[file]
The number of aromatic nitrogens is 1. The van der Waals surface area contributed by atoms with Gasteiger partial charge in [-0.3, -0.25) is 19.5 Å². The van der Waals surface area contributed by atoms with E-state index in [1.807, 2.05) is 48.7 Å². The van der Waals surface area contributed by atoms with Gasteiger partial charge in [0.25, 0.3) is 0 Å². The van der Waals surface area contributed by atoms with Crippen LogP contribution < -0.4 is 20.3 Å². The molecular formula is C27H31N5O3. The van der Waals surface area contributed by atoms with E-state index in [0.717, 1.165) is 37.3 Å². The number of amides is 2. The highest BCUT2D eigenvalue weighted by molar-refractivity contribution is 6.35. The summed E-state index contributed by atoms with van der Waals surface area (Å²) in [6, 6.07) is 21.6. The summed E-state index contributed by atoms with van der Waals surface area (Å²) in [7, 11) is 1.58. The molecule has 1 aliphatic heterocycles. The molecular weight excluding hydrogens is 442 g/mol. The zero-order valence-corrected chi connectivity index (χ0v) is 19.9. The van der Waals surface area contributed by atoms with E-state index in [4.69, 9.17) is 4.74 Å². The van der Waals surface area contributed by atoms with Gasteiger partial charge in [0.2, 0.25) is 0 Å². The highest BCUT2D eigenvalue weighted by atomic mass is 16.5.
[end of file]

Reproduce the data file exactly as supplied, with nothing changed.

The number of aromatic nitrogens is 1. The van der Waals surface area contributed by atoms with Gasteiger partial charge in [-0.3, -0.25) is 19.5 Å². The van der Waals surface area contributed by atoms with E-state index in [1.807, 2.05) is 48.7 Å². The van der Waals surface area contributed by atoms with Gasteiger partial charge in [0.25, 0.3) is 0 Å². The van der Waals surface area contributed by atoms with Crippen LogP contribution < -0.4 is 20.3 Å². The molecular formula is C27H31N5O3. The van der Waals surface area contributed by atoms with E-state index in [0.717, 1.165) is 37.3 Å². The number of amides is 2. The highest BCUT2D eigenvalue weighted by molar-refractivity contribution is 6.35. The summed E-state index contributed by atoms with van der Waals surface area (Å²) in [6, 6.07) is 21.6. The summed E-state index contributed by atoms with van der Waals surface area (Å²) in [7, 11) is 1.58. The molecule has 1 aliphatic heterocycles. The molecular weight excluding hydrogens is 442 g/mol. The zero-order valence-corrected chi connectivity index (χ0v) is 19.9. The van der Waals surface area contributed by atoms with E-state index in [4.69, 9.17) is 4.74 Å². The van der Waals surface area contributed by atoms with Gasteiger partial charge in [0.2, 0.25) is 0 Å². The highest BCUT2D eigenvalue weighted by atomic mass is 16.5.